Finding meaning in work increases the satisfaction and bottom line of not only the employee but the employer period. It’s a proven fact, according to researchers, that employees who find meaning in their work benefits the organization.
We all know of the survey taken by the Gallup poll in 2013 that shows the workforce in the United States. Only 30% enjoys what they do, which means that 70% are not enjoying this satisfaction in their work (Gallup polls 2013). This costs United States companies a loss of billions of dollars in revenues.
According to researchers, people who choose a career that they felt called to do find purpose in those careers or a connection to their career, which benefits both themselves and the organization.
For example, take the study done on the zookeepers by researchers Bunderson and Thompson. They found that the surveyed zookeepers found passion in their work. Many would volunteer months and even years to get a covenant permanent position on staff with an annual salary of $25,000. The job description involved scrubbing concrete or ceramic floors enclosures and cleaning up animal waste, which sometimes onlookers saw as demeaning work (Journal of Vocational Behavior, 2011).
What makes the zookeepers passionate about their jobs or about their work? Both researchers found that when pinpointing the real reason behind their enthusiasm of working as a zookeeper, they found the job had value and they looked at their jobs as a calling, which added meaning. The zookeeper felt a deeper connection to the bigger mission, not only caring for the animals but maintaining and preserving the entire species.
In his book, Leadershift, John Maxwell (2019) explained that a calling is bigger than a career. He described a calling as a change of perspective and worldview. He continued by saying that your calling shifts your focus on seeing your job or career as being a responsibility and an obligation to seeing opportunities.
Reflecting on the zookeepers, they saw their responsibilities as opportunities to become a part of something bigger than them. The researchers explained that the more the zookeepers saw the benefits in what they did the more they fed themselves psychologically (Journal of Organizational Behavior, 2010).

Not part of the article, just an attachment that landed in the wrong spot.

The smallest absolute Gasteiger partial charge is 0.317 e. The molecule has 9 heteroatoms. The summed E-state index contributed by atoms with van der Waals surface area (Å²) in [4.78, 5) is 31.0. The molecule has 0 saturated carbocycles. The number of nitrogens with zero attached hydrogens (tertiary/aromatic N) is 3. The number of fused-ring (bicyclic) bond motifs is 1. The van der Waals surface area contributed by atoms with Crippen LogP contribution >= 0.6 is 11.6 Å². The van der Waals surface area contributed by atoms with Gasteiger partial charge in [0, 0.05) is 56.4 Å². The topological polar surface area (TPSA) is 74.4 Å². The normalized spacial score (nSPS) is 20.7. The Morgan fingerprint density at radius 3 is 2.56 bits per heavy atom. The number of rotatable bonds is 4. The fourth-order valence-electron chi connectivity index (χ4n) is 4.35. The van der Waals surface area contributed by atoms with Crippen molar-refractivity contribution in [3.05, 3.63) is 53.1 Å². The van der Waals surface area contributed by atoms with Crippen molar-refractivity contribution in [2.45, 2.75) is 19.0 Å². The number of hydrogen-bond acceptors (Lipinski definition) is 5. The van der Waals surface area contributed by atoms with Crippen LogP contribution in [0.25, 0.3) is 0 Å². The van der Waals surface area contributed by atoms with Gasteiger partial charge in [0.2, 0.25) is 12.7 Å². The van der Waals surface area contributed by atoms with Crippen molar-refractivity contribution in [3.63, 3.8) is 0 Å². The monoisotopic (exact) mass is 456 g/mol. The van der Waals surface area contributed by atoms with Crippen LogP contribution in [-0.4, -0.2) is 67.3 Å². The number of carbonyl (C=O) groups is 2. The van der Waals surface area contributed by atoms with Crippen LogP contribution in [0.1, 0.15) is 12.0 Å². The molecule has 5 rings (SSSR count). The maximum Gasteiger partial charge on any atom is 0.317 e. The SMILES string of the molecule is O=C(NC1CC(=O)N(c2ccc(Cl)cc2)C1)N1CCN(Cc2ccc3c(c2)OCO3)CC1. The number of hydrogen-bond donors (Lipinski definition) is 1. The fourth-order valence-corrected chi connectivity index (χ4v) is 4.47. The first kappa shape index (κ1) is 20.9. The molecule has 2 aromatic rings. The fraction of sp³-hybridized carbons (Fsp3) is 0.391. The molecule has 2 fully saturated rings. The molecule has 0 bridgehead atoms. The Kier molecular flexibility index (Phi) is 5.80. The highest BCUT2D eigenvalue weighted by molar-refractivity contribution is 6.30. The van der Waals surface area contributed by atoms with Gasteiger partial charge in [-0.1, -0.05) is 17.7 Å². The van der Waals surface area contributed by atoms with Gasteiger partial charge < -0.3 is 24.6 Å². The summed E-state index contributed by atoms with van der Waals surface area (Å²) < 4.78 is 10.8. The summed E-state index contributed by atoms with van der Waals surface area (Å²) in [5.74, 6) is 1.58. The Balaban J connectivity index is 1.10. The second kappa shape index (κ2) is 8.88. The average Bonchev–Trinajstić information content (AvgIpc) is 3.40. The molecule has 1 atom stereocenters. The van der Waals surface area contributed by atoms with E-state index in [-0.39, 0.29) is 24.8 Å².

Even as a career soldier in the military who spent over 22 years including four deployments and participated in both Desert Storm and Desert Shield, I believed in what I was doing. I enjoyed what I was doing because I bought into the mission and vision of the Army. I wanted to serve and defend my country. My service was protecting our freedoms against foreign and domestic enemies. It was not a job or career. I had a purpose in doing what I did. I served with distinction and pride. I enjoyed every minute of it. When I retired from the military in 2004, I continued serving as a Department of Defense civilian. I feel honored in my continual support of the warfighter (soldier) on the combat field is getting the necessary equipment supplies and services that is needed to fight and deter foreign enemies. I find meaning and purpose in what I do. Therefore, I was satisfied. Researcher Rosson in his survey found that defining meaning in one’s work increases motivation, empowerment, engagement, career development, and job satisfaction. Additionally, it reduces absenteeism and stress on the job. (Organizational behavior, 2010).
Employers need to help employees understand and know the overall mission and vision of the organization. In the military as a new commander taking charge of a unit or battalion command, it was imperative that he or she communicated the mission and vision to the subordinates within 30 days of taking command. This is done in writing and group discussions. Clarity is important!
A few days ago, I attended a new employee’s orientation that was required for all new employees. My main boss spoke and shared his vision, its importance in the overall picture of the organization, goals for the organization, and his passion for inclusiveness. Additionally, he spoke for about an hour and a half, which didn’t seem like it. However, when he finished, I had a clear understanding and felt empowered to carry out the mission and goals of the Army organization. Look out for its pitfalls, embrace its priorities, and build towards its future.
Everyone attending the orientation saw empowerment, purpose, and meaning. I am sure all in the room will do great and wonderful things.
Job satisfaction is not only the burden of the employee to find meaning and motivation to perpetuate the mission and vision of the organization, but the employer to guide, direct, and clearly state to the employee its purpose.
Derrick Darden, PhD